N-Prize


“Gentlemen, we don’t have any money, so we are going to have to think.” So said the physicist Ernest Rutherford, and this phrase seems to have become the motto of what is probably the world’s smallest – and certainlyone of the oddest – space programmes. The N-Prize, launched in April 2008 by Cambridge scientist Dr Paul Dear, has recently registered its twelfth team and is looking forward to an interesting 2009. The challenge posed by the N-Prize is difficult
enough: to launch and track a nanosatellite (hence the ‘N’, though an alternative interpretation is ‘Negligible resources’) weighing between 9.99 and 19.99 grams through at least nine complete Earth orbits.

As if that weren’t tricky enough, there’s a catch. The whole thing has to be done on a budget of less than £999.99 – roughly the price of a modest second-hand car.

“Surely it’s impossible?” asks the N-Prize website (www.n-prize.com), and then goes on to provide its own answer: “Very nearly”. Nevertheless, at least 12 groups around the world are either smart or dumb enough to think it can be done. Two prizes are on offer, each of £9,999.99 – “a nano-Prize for a nano-challenge,” says Dear.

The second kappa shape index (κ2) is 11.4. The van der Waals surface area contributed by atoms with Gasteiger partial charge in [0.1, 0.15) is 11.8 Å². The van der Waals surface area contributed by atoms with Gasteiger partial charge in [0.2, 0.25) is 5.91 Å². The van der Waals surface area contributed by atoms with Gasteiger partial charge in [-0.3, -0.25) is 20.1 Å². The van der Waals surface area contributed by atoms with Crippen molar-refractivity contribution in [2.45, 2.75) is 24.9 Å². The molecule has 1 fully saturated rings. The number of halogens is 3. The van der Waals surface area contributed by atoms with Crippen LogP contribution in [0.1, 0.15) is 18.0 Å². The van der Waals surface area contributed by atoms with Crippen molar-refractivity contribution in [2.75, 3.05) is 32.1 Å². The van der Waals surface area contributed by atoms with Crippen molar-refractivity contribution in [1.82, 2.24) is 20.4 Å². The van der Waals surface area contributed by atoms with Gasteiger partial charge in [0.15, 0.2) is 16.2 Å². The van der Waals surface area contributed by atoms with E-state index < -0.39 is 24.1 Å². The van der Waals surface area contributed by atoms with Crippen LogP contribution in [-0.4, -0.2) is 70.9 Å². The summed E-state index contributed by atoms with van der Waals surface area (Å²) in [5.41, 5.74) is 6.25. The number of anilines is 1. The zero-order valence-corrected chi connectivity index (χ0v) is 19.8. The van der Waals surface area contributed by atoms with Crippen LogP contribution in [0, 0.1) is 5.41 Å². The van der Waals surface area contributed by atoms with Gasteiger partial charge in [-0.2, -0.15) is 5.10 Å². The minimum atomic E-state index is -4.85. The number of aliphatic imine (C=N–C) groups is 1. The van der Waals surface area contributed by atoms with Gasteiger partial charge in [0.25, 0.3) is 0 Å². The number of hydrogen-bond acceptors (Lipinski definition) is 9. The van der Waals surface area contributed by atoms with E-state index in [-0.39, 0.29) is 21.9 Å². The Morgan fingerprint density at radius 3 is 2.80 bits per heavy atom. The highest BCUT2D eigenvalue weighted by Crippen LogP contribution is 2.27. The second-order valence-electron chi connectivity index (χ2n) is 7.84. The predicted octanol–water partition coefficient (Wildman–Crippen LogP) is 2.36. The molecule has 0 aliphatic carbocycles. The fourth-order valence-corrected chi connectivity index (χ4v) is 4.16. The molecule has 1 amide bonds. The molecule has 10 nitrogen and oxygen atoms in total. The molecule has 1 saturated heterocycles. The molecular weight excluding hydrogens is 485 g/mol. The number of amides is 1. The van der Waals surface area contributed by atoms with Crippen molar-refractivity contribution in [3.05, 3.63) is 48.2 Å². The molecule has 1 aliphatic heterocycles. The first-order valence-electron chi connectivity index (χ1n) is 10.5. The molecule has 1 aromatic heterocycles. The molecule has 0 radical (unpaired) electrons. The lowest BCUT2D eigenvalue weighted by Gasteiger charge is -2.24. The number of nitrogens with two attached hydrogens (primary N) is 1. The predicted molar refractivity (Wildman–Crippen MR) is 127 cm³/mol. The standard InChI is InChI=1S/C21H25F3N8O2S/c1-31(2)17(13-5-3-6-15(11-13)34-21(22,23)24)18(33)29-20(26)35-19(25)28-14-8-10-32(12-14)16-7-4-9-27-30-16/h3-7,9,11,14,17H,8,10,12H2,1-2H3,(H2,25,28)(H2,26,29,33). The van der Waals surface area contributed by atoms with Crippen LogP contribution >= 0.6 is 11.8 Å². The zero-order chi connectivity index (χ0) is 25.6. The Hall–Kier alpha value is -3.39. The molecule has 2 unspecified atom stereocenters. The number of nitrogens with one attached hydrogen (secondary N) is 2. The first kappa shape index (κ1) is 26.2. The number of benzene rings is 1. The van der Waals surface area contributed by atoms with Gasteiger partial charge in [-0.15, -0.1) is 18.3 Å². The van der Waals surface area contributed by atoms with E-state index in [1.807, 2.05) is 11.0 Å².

The first, jokingly called the ‘SSO’ or ‘Single-Spend to Orbit’ is for a non-reusable launch system built and operated entirely within the budget – everything that leaves the ground has to cost under a thousand pounds. The second, the ‘RV’ or ‘Reusable Vehicle’ prize, allows an unlimited budget, as long as enough of the launch hardware is recovered to keep the per launch cost below the thousand pound ceiling. Despite his light-hearted tone, Dear says that he is deadly serious about the N-Prize, and expects to lose one or both of the prize money pots by the close of the competition in September 2011.
“It’s such a crazy idea that it’s bound to work,” he says. “We’re talking about sending a matchbox the distance from London to Birmingham, then giving it a shove sideways. Yes, the distance is vertical, and the sideways shove has to be on the order of ten thousand miles per hour…”
His proposed budget at first seems hopelessly unrealistic but a little back-of-the- envelope calculation shows that it’s tantalisingly close to being feasible.

Read the entire article at: www.n-prize.com/assets/spaceflight_article.pdf

More informations at: www.n-prize.com

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